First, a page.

The sobering Piskariovskoye Cemetery is a poignant reminder of the scale of the tragedy the city lived through during the Second World War and (the 900-day Siege of Leningrad). For over 2 and a half years the Nazis kept Leningrad under siege, preventing any movement of people, food or armaments, but despite the horrors experienced by the citys residents, Leningrad did not surrender. In St. Petersburg we take pride in the fact that during almost 300 years of the city's history enemy forces have never invaded it.
Hundreds of thousands of people died in the city (mostly of cold and starvation) during the siege. About half a million of them, including 420,000 civilians, are buried in the cemetery's 186 mass graves. The slightly raised mounds are marked by year and a long alley leads the visitor to a monument with a statue of the Motherland, portrayed as a grieving woman. Many of St Petersburg families come to the cemetery once or twice a year to bring flowers and pay tribute to the city's defenders, perhaps to members of their own family, who died during the Siege, which the Russians call Blokada.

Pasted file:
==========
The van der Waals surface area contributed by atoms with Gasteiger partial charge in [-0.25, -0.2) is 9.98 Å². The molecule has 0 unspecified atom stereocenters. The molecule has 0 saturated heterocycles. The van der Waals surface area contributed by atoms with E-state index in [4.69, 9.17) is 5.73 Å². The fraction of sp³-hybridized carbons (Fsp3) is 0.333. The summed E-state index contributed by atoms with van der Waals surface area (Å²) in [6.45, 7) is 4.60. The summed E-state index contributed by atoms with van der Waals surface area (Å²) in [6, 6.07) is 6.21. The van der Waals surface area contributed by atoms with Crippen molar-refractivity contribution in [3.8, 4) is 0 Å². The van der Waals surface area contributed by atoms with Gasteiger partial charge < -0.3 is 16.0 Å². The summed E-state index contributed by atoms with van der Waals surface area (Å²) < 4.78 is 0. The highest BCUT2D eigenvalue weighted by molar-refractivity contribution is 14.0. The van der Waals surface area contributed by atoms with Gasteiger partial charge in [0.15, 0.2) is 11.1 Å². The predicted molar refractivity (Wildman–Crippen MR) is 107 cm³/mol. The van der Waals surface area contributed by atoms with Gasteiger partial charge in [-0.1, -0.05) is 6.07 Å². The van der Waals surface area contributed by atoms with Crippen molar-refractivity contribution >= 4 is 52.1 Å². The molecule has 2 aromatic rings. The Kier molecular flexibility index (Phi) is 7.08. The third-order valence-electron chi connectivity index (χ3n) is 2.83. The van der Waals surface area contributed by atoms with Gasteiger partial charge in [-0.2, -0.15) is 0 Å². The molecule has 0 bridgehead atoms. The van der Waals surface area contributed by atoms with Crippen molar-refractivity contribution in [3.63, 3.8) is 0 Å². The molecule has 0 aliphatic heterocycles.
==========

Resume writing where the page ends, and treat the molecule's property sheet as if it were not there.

Near the entrance there is an eternal flame, where everyone stops and gives a minutes silence in mourning for all those lost during the siege and two pavilions, housing an exhibit of moving photographs and documents depicting the siege. During summer time Russians drop coins into the small ponds in the cemetery, which go towards the maintenance of the site.
Location: Prospekt Nepokorionnykh.